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A Disorder of Neural Development? 

by Cindy Seiwert

Posted October 27, 2000 · Issue 89

Their teeth looked like fangs ready to devour me. Most of the time I couldn't trust myself to look at anyone for fear of being swallowed. I had no respite from the illness. Even when I tried to sleep, the demons would keep me awake. . . .

                                 - Janice Jordan
                                 Schizophrenia: Adrift in an Anchorless Reality

Schizophrenia is the most serious of the mental illnesses - affecting roughly one percent of the population worldwide - and it is, perhaps, the most feared. There are a number of excellent introductions to the topic. For example, you can visit the Web page Schizophrenia from the National Institute of Mental Health.
Many factors, from genes to fetal environment, trigger this disease.
Although schizophrenics do not have "split personalities" as is often assumed, they do experience a split between their realities and those of healthy people. Hallmark symptoms include hallucinations, delusions, disorganized speech and behavior, reduction of emotional range, and a variety of cognitive dysfunctions. Complete descriptions of this disease's symptoms can be found in Schizophrenia Overview, Mental Health: A Report of the Surgeon General, and at Facts on Schizophrenia from the National Alliance for the Mentally Ill. Moreover, the U.S. diagnostic criteria can be found at the National Alliance for Research on Schizophrenia and Depression's Schizophrenia site.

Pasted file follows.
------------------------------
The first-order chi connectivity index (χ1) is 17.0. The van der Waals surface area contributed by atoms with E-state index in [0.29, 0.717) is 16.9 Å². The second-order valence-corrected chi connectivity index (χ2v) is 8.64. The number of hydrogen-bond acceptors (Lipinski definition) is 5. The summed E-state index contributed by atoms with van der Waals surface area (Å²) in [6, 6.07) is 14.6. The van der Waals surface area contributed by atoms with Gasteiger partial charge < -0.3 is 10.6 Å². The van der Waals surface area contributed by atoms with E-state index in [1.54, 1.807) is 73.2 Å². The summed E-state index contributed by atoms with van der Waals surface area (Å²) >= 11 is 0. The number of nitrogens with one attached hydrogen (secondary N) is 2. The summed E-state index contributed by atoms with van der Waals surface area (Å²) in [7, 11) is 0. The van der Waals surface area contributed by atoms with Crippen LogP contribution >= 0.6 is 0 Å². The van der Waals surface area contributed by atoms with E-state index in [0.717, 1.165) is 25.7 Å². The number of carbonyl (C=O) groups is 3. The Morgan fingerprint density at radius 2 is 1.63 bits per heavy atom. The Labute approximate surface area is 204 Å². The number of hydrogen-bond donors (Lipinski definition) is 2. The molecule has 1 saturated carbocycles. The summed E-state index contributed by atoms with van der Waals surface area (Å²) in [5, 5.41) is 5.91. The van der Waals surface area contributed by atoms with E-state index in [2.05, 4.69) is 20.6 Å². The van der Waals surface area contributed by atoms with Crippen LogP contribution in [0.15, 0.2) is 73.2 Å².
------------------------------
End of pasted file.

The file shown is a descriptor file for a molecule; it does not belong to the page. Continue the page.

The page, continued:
Because many loci have been associated with this disease, multiple genetic "hits" appear necessary to result in a predisposition to schizophrenia. Although no single gene confers susceptibility, genes are clearly involved. People with a first-order relative with the disease face a much higher risk - as high as 50 percent for monozygotic twins - than the general population. The genetic risk is reviewed in the Schizophrenia section of Genetics and Mental Disorders. Prenatal risk factors include: maternal obesity prior to pregnancy, influenza during second trimester, and obstetrical complications resulting in hypoxia. Citations for recent research on these topics can be found at Prenatal Problems Linked to Schizophrenia.

Like other mental illnesses, schizophrenia's symptoms reflect an underlying brain disorder. The anatomy and chemistry of the brains of schizophrenics differ markedly both from healthy individuals and from those with other psychiatric disorders. For instance, the brains of schizophrenics are smaller and have abnormal dopamine function, increased ventricular size, unusual laterality of the cortex, and more subtle differences.
The brain glitch arises early in development.
Just what causes this neural pathology is unknown, as is how altered brain structure translates into schizophrenic symptoms. Recently, a new vision of schizophrenia and its etiology came up, one that considers schizophrenia as a unitary, if not strictly localized, entity. In's Brain Work, Nancy Andreasen wrote, "These newer models localize the symptoms of schizophrenia in distributed circuits, not in single regions. A disruption at the level of circuits may lead to an impairment in basic cognitive processes, such as good mental coordination of ideas or the ability to use abstract concepts to guide behavior." These basic disturbances then result in symptoms, which may vary between individuals depending on what part of the circuit is most severely disrupted. The disordered circuit is thought to include the prefrontal cortex, the thalamus, elements of the limbic system, and perhaps the cerebellum.